Brandon felt a desire more strong than anything he had ever experienced, a need to take her in his arms at that very moment and make love to her and declare her his very own, but he did not. His voice quavered. "Miss Marianne, you- you cannot know how much your gratitude means to me." And underneath his stiff politeness, he ached in a way that, had Marianne known, would have proved his youth forever.
"Colonel, are you all right?"
"Yes." He took a deep breath and smiled. "I fear I am getting old."
Suppressing a shudder, Marianne continued with this line of questioning. "If there is anything any of us can do for them, please do not hesitate to ask." They walked on in silence for several minutes, Marianne unaware that she slipped her arm through his. The colonel began to wonder if she was torturing him into a slow and painful death. "I never learned of the babe's name," she said.
"Isabelle." Brandon began to steer Marianne toward the cottage once more, as the hour approached six and supper was surely being prepared.
"It is a lovely name."
She stooped to pick a handful of wildflowers, disengaging herself from Brandon's arm, and he watched the proceedings, relaxing. "I believe that if one were in doubt of the existence of God, one could simply turn to daisies for ample proof. Everything perfect in the universe is contained in a daisy." She proffered one of her daisies to her companion.
"Once again, I must disagree." He drew her into one of their pleasant arguments, and she arched an eyebrow in a gesture she could only have gleaned from his example.
"Please, elucidate, I beg of you."
"You see, wildflowers are an everyday sort of lovely. They grow everywhere, with no need for special care or attention."
"Ah, and how better to explain the ubiquitous nature of God's love?" she quipped.
"True, true. However, consider the rose. One must tend it rigorously, and even when it blooms it yields thorns that scratch and tear at the skin. But its blossom is more complex, more precious and more rare than any other."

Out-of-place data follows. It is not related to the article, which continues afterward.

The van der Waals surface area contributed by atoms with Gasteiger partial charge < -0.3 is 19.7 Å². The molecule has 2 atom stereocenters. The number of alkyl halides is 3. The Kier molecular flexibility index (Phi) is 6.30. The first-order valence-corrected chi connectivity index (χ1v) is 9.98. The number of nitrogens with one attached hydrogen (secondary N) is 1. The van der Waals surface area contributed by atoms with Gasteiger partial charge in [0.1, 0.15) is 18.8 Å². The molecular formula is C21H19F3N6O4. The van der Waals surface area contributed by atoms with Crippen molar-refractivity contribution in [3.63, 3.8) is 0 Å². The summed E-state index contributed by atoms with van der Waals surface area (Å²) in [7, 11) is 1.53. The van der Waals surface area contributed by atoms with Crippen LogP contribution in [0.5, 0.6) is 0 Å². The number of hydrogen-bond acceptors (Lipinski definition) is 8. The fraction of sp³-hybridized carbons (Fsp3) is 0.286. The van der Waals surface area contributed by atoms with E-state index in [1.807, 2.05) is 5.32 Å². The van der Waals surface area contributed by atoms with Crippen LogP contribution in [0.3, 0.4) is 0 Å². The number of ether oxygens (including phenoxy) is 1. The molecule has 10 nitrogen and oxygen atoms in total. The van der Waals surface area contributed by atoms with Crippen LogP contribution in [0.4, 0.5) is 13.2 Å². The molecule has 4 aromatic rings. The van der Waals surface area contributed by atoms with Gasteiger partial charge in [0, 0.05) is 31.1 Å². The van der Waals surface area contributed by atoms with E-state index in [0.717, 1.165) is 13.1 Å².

"Hence giving testament to God's magnificence and power." She grinned warmly.
"Perhaps." He reciprocated her smile. "It speaks, in the language of flowers, of the relationship between God and Man."
"Perhaps we are both correct, Colonel Brandon." She linked arms with him again, this time on purpose. "Are you yourself a gardener?"
"Why, as a matter of fact, I am. You and your family should pay a visit to Delaford to view the gardens. They are considered among the finest in Devonshire." He laughed at himself. "I stretch the truth a bit there."
"Then perhaps we could continue our debate on the theology of flowers?"
"You are, in fact, long overdue for a visit. Our last party was unfortunately cut short." His heart filled to bursting with expectant delight.
"May I play your Broadwood Grand?" She inquired, with a hint of uncharacteristic shyness.
"The pianoforte awaits your accomplished fingers as we speak."
"Then it is settled." She balked. "Awaiting, of course, your formal invitation." Sometimes Marianne reminded herself of her younger sister.
"Very well, Miss Marianne. I cordially invite you and your family to a- shall it be a dinner party? I look to you to help me with the particulars- on… shall we say, Friday?"
"Friday, then. I shall look- we shall look forward to it."
Brandon led Marianne into her home, realizing with surprise that he had her exactly where he wanted her.
So thou, sweet Rose-bud, young and gay,
Shalt beauteous blaze upon the day,
And bless the parent's evening ray
That watch'd thy early morning.
-From 'A Rose-Bud By My Early Walk', by Robert Burns